Not many of us here in the United States have a Sysygium aromaticum tree growing in our backyard. However, we eat and cook with its unopened, dried flower buds quite often. Especially this time of year as an ingredient in the signature flavor of fall, pumpkin pie spice, that’s in everything! Those buds we know as cloves. These tropical evergreen trees are native to the Malaku Islands in Indonesia. Cloves, whole or ground, are also used to flavor meats, curries, chai, mulled wine, and cider.
Along with pumpkin pie spice, ragweed is another sign of fall approaching. For many this means allergies and sinus congestion. Congestion can cause toothaches for some people. No worries, pull out the cloves! As with a lot of the foods and spices we have in our pantry, cloves have several medicinal uses. Clove oil is even used in dentistry to treat pain. It contains the chemical eugenol, an anesthetic and antibacterial agent, which helps to numb and reduce the pain of a toothache. Here are a few simple methods. One is to put a few cloves in your mouth and moisten them with your saliva. To release more of its power, crush it with your non-painful molars before holding it against the aching tooth for about thirty minutes. Spit out and repeat the process once more if needed. Your tongue will definitely become numb if used to move the cloves around in your mouth. You can use ground cloves as well by adding some to ¼ teaspoon of olive oil to make a paste. Then apply with a cotton swab or your clean finger. A cup of clove tea is another alternative. If you have several weeks, you can crush and soak cloves in olive oil to make a clove oil you can easily apply with a cotton swab when needed. Remember to strain out the clove pieces before storing.
There are some possible side effects to using clove oil. If applied directly in your mouth or on your skin, it’s possible one could experience skin or gum irritations, damage, or a burning sensation. The presence of eugenol can be harmful for people suffering from blood disorders. It is NOT for INFANTS or YOUNG CHILDREN. Clove oil should not be ingested as high amounts can lead to seizures and liver injury. As always, do your own research and consult a physician if you have questions or concerns about using this or any other treatments. This is intended to be informational only and not medical advice.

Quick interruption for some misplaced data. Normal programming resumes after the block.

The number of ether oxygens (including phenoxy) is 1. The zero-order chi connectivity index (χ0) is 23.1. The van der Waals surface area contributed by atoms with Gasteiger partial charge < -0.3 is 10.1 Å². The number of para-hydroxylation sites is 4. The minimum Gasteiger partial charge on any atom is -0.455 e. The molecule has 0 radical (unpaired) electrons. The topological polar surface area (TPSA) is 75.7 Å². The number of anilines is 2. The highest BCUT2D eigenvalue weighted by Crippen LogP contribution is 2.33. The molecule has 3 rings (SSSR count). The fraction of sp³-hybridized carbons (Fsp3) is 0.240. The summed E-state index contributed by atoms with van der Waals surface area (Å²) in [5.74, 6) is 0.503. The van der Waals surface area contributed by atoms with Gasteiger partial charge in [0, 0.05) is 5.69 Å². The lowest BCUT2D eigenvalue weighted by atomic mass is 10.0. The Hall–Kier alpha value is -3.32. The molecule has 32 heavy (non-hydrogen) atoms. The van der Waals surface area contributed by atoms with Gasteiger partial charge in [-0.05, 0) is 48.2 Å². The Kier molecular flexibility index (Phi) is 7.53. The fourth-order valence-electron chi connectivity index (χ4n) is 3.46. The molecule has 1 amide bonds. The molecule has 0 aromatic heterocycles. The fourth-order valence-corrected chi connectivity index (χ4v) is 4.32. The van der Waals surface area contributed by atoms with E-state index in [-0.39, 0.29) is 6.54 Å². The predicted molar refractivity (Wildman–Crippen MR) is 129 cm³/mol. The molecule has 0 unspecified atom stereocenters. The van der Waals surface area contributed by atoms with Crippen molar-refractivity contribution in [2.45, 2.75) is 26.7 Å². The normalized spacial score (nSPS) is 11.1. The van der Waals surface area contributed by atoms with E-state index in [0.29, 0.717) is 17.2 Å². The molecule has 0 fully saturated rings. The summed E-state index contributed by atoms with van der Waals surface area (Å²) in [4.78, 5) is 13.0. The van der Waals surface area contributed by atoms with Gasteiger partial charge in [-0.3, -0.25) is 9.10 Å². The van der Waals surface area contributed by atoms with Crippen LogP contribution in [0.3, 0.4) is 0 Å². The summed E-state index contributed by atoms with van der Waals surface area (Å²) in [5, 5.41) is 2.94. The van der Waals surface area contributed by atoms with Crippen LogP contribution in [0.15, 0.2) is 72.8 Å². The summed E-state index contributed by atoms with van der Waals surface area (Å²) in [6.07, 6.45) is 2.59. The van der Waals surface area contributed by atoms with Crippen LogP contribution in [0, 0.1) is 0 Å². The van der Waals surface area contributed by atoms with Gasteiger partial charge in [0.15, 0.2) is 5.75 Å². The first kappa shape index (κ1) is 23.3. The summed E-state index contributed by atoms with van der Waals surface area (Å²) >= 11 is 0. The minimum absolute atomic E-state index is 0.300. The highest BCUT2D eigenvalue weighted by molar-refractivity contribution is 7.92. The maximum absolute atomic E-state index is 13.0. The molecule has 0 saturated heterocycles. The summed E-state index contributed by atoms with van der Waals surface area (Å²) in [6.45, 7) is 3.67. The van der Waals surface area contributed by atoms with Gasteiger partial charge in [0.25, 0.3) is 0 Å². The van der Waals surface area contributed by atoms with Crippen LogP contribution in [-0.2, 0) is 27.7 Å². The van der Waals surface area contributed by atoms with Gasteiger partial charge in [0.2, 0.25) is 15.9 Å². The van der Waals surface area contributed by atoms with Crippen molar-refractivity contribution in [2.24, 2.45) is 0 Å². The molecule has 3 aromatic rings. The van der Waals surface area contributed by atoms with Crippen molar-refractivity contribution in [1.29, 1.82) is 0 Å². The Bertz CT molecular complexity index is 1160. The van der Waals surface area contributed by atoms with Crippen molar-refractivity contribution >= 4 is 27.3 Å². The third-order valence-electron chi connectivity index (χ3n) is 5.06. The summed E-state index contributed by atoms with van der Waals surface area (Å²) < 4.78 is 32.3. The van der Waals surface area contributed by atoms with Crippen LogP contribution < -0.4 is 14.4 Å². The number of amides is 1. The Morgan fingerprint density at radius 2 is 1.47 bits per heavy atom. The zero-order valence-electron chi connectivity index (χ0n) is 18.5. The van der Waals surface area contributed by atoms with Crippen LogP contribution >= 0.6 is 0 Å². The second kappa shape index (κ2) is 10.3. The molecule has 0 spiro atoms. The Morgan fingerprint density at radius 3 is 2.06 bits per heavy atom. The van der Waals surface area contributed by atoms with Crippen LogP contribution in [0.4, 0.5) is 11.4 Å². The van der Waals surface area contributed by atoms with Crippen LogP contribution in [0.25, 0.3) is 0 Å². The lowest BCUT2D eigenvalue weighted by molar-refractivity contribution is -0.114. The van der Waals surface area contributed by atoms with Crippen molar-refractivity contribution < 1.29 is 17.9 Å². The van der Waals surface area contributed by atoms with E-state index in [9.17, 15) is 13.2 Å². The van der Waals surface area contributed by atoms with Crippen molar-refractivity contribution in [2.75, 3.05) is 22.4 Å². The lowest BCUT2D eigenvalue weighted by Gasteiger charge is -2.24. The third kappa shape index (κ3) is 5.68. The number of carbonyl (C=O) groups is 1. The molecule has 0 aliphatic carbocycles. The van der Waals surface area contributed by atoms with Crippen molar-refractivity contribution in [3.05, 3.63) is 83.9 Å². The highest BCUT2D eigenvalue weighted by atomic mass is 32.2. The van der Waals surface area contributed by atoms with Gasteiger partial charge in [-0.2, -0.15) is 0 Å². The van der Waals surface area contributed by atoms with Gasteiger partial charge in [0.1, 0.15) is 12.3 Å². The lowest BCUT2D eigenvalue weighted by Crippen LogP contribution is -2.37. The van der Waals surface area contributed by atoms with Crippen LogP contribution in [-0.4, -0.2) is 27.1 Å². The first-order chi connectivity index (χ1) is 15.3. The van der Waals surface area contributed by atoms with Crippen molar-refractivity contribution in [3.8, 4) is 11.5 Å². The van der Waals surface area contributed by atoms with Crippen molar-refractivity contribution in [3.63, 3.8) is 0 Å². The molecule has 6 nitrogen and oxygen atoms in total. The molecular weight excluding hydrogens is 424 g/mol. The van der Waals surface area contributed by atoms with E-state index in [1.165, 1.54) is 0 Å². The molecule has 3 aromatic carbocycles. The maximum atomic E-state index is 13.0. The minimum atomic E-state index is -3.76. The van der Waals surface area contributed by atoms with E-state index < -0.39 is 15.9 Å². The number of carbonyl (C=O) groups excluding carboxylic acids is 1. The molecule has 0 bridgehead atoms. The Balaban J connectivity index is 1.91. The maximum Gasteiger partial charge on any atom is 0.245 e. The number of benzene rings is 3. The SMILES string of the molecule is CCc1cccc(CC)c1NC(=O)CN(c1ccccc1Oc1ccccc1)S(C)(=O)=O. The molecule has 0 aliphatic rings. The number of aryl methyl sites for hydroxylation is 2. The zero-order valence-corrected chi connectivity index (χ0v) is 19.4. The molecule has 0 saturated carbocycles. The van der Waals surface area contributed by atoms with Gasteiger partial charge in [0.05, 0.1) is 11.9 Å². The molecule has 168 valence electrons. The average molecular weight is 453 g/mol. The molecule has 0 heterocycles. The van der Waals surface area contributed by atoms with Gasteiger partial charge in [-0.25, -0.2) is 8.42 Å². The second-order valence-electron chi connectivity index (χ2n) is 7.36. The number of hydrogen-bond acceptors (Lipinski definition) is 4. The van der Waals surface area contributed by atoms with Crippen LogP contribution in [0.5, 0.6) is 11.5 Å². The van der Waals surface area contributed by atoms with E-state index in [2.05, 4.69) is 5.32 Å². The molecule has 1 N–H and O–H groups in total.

I know I’ve been blessed with a teachable moment when I tell someone of the incredible nutritional value of lamb’s quarters and they immediately say, “The fuzzy light green plant?” My response is usually, “No, that’s the pretty plant, lamb’s ear, you see in landscaping, flower, and pollinator gardens. Lamb’s quarter is considered an invasive weed by many who are looking to have a manicured, weed-free lawn.
Though one is considered a desirable garden plant and the other an obnoxious weed, both have nutritional and medicinal benefits. Lamb’s ear has an added benefit when there’s a panic-run on toilet paper. You guessed it. Those fuzzy soft leaves are great for wiping. Even better if you have hemorrhoids. In fact, lamb’s ear was widely used during the Civil War to dress and treat wounds due to its powerful astringent and antiseptic properties. Lamb’s ear is antibacterial and anti-inflammatory. You can make a bandage out of the soft fuzzy leaves. Just pick and apply to knuckle scrapes and cuts received while working in the garden. They can also be applied to larger bleeding wounds. Hold it on for short-term relief or use something like Co-Flex self-adhesive wrap for longer applications. Whatever you have around to attach it securely, but not tight enough to cut off circulation. It’s like applying a bandage with Neosporin. If you get an insect sting, wad up a leaf in your hand and crush it a little to release the juices, then unwad and apply to the sting. Lamb’s ear has many uses as an oil, ointment, tea, tincture, or poultice. The best way to preserve it for use throughout the winter is to dry the leaves.
Many know of the medical benefits of lamb’s ear. Not as many that its leaves can be eaten as a young green sliced and added to a salad. The leaves can also be cooked like any other greens or fried in a batter like fish. Haven’t tried it, but the battered leaves sound appetizing.